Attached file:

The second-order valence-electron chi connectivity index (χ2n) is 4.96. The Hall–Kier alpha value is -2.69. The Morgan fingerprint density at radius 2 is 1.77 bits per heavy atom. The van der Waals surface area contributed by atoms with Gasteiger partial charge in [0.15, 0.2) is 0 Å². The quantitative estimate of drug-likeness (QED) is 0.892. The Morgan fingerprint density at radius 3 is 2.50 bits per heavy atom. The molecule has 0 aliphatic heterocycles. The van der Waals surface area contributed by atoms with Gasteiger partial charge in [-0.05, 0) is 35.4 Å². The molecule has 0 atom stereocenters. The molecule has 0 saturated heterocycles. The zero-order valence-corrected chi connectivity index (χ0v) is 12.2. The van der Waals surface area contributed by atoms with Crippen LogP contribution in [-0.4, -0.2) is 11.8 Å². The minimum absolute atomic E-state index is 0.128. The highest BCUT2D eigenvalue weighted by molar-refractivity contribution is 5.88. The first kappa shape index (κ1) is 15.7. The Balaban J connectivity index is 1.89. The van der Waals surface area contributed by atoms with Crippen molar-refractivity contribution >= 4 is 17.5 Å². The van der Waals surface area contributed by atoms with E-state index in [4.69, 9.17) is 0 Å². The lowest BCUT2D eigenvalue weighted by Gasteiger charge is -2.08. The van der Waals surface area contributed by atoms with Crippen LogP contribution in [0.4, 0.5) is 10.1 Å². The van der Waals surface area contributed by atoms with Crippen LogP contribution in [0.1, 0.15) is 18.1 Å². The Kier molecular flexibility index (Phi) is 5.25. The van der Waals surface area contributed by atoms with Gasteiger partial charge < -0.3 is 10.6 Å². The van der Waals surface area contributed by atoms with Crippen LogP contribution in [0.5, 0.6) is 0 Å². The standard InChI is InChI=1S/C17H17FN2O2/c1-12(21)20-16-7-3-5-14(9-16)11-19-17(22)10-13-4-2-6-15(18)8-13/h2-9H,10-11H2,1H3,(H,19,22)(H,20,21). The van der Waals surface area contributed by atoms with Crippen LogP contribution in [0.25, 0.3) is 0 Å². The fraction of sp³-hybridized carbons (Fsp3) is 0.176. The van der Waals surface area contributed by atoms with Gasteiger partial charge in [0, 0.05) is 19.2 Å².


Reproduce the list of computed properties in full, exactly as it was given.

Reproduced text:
The second-order valence-electron chi connectivity index (χ2n) is 4.96. The Hall–Kier alpha value is -2.69. The Morgan fingerprint density at radius 2 is 1.77 bits per heavy atom. The van der Waals surface area contributed by atoms with Gasteiger partial charge in [0.15, 0.2) is 0 Å². The quantitative estimate of drug-likeness (QED) is 0.892. The Morgan fingerprint density at radius 3 is 2.50 bits per heavy atom. The molecule has 0 aliphatic heterocycles. The van der Waals surface area contributed by atoms with Gasteiger partial charge in [-0.05, 0) is 35.4 Å². The molecule has 0 atom stereocenters. The molecule has 0 saturated heterocycles. The zero-order valence-corrected chi connectivity index (χ0v) is 12.2. The van der Waals surface area contributed by atoms with Crippen LogP contribution in [-0.4, -0.2) is 11.8 Å². The minimum absolute atomic E-state index is 0.128. The highest BCUT2D eigenvalue weighted by molar-refractivity contribution is 5.88. The first kappa shape index (κ1) is 15.7. The Balaban J connectivity index is 1.89. The van der Waals surface area contributed by atoms with Crippen molar-refractivity contribution >= 4 is 17.5 Å². The van der Waals surface area contributed by atoms with E-state index in [4.69, 9.17) is 0 Å². The lowest BCUT2D eigenvalue weighted by Gasteiger charge is -2.08. The van der Waals surface area contributed by atoms with Crippen LogP contribution in [0.4, 0.5) is 10.1 Å². The van der Waals surface area contributed by atoms with Crippen LogP contribution in [0.1, 0.15) is 18.1 Å². The Kier molecular flexibility index (Phi) is 5.25. The van der Waals surface area contributed by atoms with Gasteiger partial charge < -0.3 is 10.6 Å². The van der Waals surface area contributed by atoms with Crippen LogP contribution in [0.5, 0.6) is 0 Å². The standard InChI is InChI=1S/C17H17FN2O2/c1-12(21)20-16-7-3-5-14(9-16)11-19-17(22)10-13-4-2-6-15(18)8-13/h2-9H,10-11H2,1H3,(H,19,22)(H,20,21). The van der Waals surface area contributed by atoms with Crippen LogP contribution in [0.25, 0.3) is 0 Å². The fraction of sp³-hybridized carbons (Fsp3) is 0.176. The van der Waals surface area contributed by atoms with Gasteiger partial charge in [0, 0.05) is 19.2 Å².